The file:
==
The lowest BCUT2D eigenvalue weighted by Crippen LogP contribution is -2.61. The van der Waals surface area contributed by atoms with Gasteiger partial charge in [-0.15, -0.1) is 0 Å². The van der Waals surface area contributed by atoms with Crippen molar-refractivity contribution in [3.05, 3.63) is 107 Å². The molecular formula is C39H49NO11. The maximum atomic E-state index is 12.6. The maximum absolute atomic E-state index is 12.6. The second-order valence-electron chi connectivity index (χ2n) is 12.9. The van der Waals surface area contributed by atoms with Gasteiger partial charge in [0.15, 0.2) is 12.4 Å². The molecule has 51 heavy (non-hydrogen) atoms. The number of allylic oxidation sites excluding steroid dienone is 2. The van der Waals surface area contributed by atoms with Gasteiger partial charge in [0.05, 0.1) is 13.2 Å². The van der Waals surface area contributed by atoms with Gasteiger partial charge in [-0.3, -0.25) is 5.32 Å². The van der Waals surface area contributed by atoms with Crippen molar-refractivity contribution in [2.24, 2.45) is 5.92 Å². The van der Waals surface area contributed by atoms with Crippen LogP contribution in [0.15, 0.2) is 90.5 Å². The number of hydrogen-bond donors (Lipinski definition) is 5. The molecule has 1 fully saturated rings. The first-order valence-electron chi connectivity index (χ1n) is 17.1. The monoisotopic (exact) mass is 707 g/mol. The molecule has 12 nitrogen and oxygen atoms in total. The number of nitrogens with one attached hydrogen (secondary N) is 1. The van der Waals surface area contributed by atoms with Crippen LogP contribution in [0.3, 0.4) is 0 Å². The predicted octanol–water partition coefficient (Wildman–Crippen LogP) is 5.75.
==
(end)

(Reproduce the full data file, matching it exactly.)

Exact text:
The lowest BCUT2D eigenvalue weighted by Crippen LogP contribution is -2.61. The van der Waals surface area contributed by atoms with Gasteiger partial charge in [-0.15, -0.1) is 0 Å². The van der Waals surface area contributed by atoms with Crippen molar-refractivity contribution in [3.05, 3.63) is 107 Å². The molecular formula is C39H49NO11. The maximum atomic E-state index is 12.6. The maximum absolute atomic E-state index is 12.6. The second-order valence-electron chi connectivity index (χ2n) is 12.9. The van der Waals surface area contributed by atoms with Gasteiger partial charge in [0.15, 0.2) is 12.4 Å². The molecule has 51 heavy (non-hydrogen) atoms. The number of allylic oxidation sites excluding steroid dienone is 2. The van der Waals surface area contributed by atoms with Gasteiger partial charge in [0.05, 0.1) is 13.2 Å². The van der Waals surface area contributed by atoms with Gasteiger partial charge in [-0.3, -0.25) is 5.32 Å². The van der Waals surface area contributed by atoms with Crippen molar-refractivity contribution in [2.24, 2.45) is 5.92 Å². The van der Waals surface area contributed by atoms with Crippen LogP contribution in [0.15, 0.2) is 90.5 Å². The number of hydrogen-bond donors (Lipinski definition) is 5. The molecule has 1 fully saturated rings. The first-order valence-electron chi connectivity index (χ1n) is 17.1. The monoisotopic (exact) mass is 707 g/mol. The molecule has 12 nitrogen and oxygen atoms in total. The number of nitrogens with one attached hydrogen (secondary N) is 1. The van der Waals surface area contributed by atoms with Crippen LogP contribution in [0.3, 0.4) is 0 Å². The predicted octanol–water partition coefficient (Wildman–Crippen LogP) is 5.75.